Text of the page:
“Head Games” by Bill Snider: Fionn mac Cumhaill learns what happens when two sentient weapons meet; and, he gets to meet Caliban’s Mom … Freud also asks: Got Wood?

“Knocking on Heaven’s Gates” by Larry Atchley, Jr.:  Anton LaVey gets psychotherapy from William James to help him battle with his inner demons, while Guy Fawkes leads the vanguard of an assault on Heaven in an attempt to escape Hell and confront the God who damned him.

“The Knife Edge Bridge” by David L. Burkhead: William Dunlap Simpson, Jim Bridger, and Perseus, Son of Zeus, fall off the Knife Edge Bridge into a terrifying deeper level of Hell.

“Hellexandria the Great” by Sarah Snyder Gray Hulcy: Preparations for the reopening gala of the Hellexandria Memorial Library are racing to a finish… and so are some of the guests.

“Hell Bent” by Janet Morris: Hell’d over, by unpopular demand: the play that proves Christopher Marlowe’s point: ‘Hell is just a frame of mind.’

Submit a story for the next Tales of Fortannis

If you’re reading this blog, you’re either a reader interested in the authors I’ve interviewed or a writer looking for advice.

So here’s to that second group.

The second TALES OF FORTANNIS collection has been released and now it’s time for me to begin work on the third. So I’m looking for stories.BardInHand-510

About the collection: The TALES OF FORTANNIS series is published by Double Dragon and is available in paperback, ebook, kindle, and nook. Double Dragon is perhaps the largest science fiction and fantasy e-book publisher out there, and has been around for about a dozen years. They have a good reputation, pay royalties on time, and make sure the book is available everywhere (Amazon, Barnes and Nobles, all e-book distributors).

Previously unpublished authors are encouraged to submit, but should be aware that we ask for at least two years of exclusivity which can limit your ability to resell or republish the story later. (You can negotiate the exact terms of exclusivity with Double Dragon.) Once your story appears in TALES OF FORTANNIS, it will severely limit its future possibilities, including a future pay rate. Note as well that while the book will be promoted in a number of ways, sales will not be huge. Don’t give up your day job. You should be submitting mostly for the exposure. As a standard warning that applies in all similar cases, you need to decide if publishing your work in e-formats and/or on the web, giving up your First Publishing Right for a token payment, is really what you want to do.

About Fortannis: Fortannis is the fantasy land where my novels ARCH ENEMIES and THE AXES OF EVIL take place. Your story does not have to take place in the same kingdom as my stories, and you can create your own kingdom and characters. It’s a high fantasy world with elves, dwarves, the mysterious biata, gryphons, goblins, and more.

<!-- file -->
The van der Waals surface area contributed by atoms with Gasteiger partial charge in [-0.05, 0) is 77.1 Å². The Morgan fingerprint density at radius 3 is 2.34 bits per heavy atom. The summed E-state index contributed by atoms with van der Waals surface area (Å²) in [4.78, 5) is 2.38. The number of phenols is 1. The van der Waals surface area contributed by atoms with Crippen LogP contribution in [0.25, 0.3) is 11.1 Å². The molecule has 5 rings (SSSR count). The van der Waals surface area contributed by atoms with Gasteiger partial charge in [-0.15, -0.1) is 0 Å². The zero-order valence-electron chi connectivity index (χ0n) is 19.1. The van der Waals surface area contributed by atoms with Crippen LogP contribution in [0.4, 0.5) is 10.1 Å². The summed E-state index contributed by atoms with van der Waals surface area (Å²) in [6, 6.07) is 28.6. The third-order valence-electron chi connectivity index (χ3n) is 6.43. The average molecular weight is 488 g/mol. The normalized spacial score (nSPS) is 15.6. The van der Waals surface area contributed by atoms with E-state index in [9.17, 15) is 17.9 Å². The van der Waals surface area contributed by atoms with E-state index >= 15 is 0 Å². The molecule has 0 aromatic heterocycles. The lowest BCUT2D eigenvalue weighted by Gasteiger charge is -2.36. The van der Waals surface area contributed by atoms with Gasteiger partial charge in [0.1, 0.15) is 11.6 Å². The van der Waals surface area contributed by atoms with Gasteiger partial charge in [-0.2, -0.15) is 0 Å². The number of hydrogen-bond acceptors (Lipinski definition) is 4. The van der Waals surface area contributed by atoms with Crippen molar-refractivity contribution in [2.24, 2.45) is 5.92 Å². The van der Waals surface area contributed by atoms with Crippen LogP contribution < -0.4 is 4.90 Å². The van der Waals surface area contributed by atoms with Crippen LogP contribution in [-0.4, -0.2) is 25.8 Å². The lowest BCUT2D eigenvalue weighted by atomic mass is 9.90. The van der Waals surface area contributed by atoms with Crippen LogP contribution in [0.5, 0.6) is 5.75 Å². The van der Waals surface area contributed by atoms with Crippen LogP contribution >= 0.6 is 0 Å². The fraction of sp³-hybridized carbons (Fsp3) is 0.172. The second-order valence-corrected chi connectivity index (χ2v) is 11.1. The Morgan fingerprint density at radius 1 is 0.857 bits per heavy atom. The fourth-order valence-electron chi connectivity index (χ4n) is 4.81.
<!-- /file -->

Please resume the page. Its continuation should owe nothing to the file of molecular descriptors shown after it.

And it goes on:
Magic comes from the orderly progression of nature, and mages can learn to tap into that power to do basic spells that manipulate the earth, air, fire or water. Healing magics exist, as they speed up the body’s own healing process and tap into that power. Death magic also exists, because death is part of the orderly path of nature.

There is another source of power, and that is chaos magic, sometimes known as necromancy. This magic runs counter to the orderly progression and is used to harm and to do unnatural things like raise zombies and undead. This kind of magic is much easier to use and thus very tempting to those trying to learn the magical arts. Every spell has its chaotic counterpart which is stronger — you can either heal someone a little or hurt someone a lot. Chaos magic eventually corrupts the land and the mind of the user, and is illegal and frowned upon in decent society.

There are no gods, churches, or religions.

Keep in mind that although these are fantasy stories, you are not limited to telling tales of adventure, with knights fighting dragons and wizards casting powerful spells. The world is merely the setting for the stories. I am looking for a variety of tales, as you can see from the previous books. There is one story about someone trying to steal the recipe for his favorite pie. Another concerns three goblin children spying on the curious humans. A third involves a con artist trying to mislead a nobleman. The theme of the Tales of Fortannis series is the fantasy world, not the type of story. (To get a synopsis of the stories that have run in the previous books, check out the blog posts for A Bard’s Eye View and A Bard in the Hand.)